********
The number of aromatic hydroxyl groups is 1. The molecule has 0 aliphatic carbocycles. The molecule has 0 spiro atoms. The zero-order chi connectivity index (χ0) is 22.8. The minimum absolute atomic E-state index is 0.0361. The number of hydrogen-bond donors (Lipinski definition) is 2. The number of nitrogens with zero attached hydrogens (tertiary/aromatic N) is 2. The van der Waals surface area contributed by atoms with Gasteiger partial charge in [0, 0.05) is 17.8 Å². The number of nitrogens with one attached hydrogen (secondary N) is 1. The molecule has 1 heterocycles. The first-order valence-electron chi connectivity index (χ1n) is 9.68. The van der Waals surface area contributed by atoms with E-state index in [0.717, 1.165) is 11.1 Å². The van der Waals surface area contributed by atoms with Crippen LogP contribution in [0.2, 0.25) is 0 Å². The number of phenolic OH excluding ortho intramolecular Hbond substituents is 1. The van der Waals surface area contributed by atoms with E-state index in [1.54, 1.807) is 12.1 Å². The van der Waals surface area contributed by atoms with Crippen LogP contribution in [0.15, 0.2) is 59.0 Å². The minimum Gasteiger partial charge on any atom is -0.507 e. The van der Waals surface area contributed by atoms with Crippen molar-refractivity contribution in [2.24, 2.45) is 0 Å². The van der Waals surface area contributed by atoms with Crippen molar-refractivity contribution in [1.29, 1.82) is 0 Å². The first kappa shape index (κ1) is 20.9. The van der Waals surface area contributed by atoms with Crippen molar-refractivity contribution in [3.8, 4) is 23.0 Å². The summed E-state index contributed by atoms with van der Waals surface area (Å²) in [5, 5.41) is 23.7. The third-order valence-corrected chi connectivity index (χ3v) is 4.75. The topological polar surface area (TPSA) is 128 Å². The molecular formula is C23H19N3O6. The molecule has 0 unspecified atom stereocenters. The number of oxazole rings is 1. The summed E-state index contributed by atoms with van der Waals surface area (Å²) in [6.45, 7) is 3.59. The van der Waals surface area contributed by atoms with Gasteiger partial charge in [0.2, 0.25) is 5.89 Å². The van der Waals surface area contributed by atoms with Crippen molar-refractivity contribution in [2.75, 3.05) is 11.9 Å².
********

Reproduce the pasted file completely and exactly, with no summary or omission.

The number of aromatic hydroxyl groups is 1. The molecule has 0 aliphatic carbocycles. The molecule has 0 spiro atoms. The zero-order chi connectivity index (χ0) is 22.8. The minimum absolute atomic E-state index is 0.0361. The number of hydrogen-bond donors (Lipinski definition) is 2. The number of nitrogens with zero attached hydrogens (tertiary/aromatic N) is 2. The van der Waals surface area contributed by atoms with Gasteiger partial charge in [0, 0.05) is 17.8 Å². The number of nitrogens with one attached hydrogen (secondary N) is 1. The molecule has 1 heterocycles. The first-order valence-electron chi connectivity index (χ1n) is 9.68. The van der Waals surface area contributed by atoms with E-state index in [0.717, 1.165) is 11.1 Å². The van der Waals surface area contributed by atoms with Crippen LogP contribution in [0.2, 0.25) is 0 Å². The number of phenolic OH excluding ortho intramolecular Hbond substituents is 1. The van der Waals surface area contributed by atoms with E-state index in [1.54, 1.807) is 12.1 Å². The van der Waals surface area contributed by atoms with Crippen LogP contribution in [0.15, 0.2) is 59.0 Å². The minimum Gasteiger partial charge on any atom is -0.507 e. The van der Waals surface area contributed by atoms with Crippen molar-refractivity contribution in [2.24, 2.45) is 0 Å². The van der Waals surface area contributed by atoms with Crippen molar-refractivity contribution in [1.29, 1.82) is 0 Å². The first kappa shape index (κ1) is 20.9. The van der Waals surface area contributed by atoms with Crippen molar-refractivity contribution in [3.8, 4) is 23.0 Å². The summed E-state index contributed by atoms with van der Waals surface area (Å²) in [5, 5.41) is 23.7. The third-order valence-corrected chi connectivity index (χ3v) is 4.75. The topological polar surface area (TPSA) is 128 Å². The molecular formula is C23H19N3O6. The molecule has 0 unspecified atom stereocenters. The number of oxazole rings is 1. The summed E-state index contributed by atoms with van der Waals surface area (Å²) in [6.45, 7) is 3.59. The van der Waals surface area contributed by atoms with Gasteiger partial charge in [0.2, 0.25) is 5.89 Å². The van der Waals surface area contributed by atoms with Crippen molar-refractivity contribution in [2.75, 3.05) is 11.9 Å².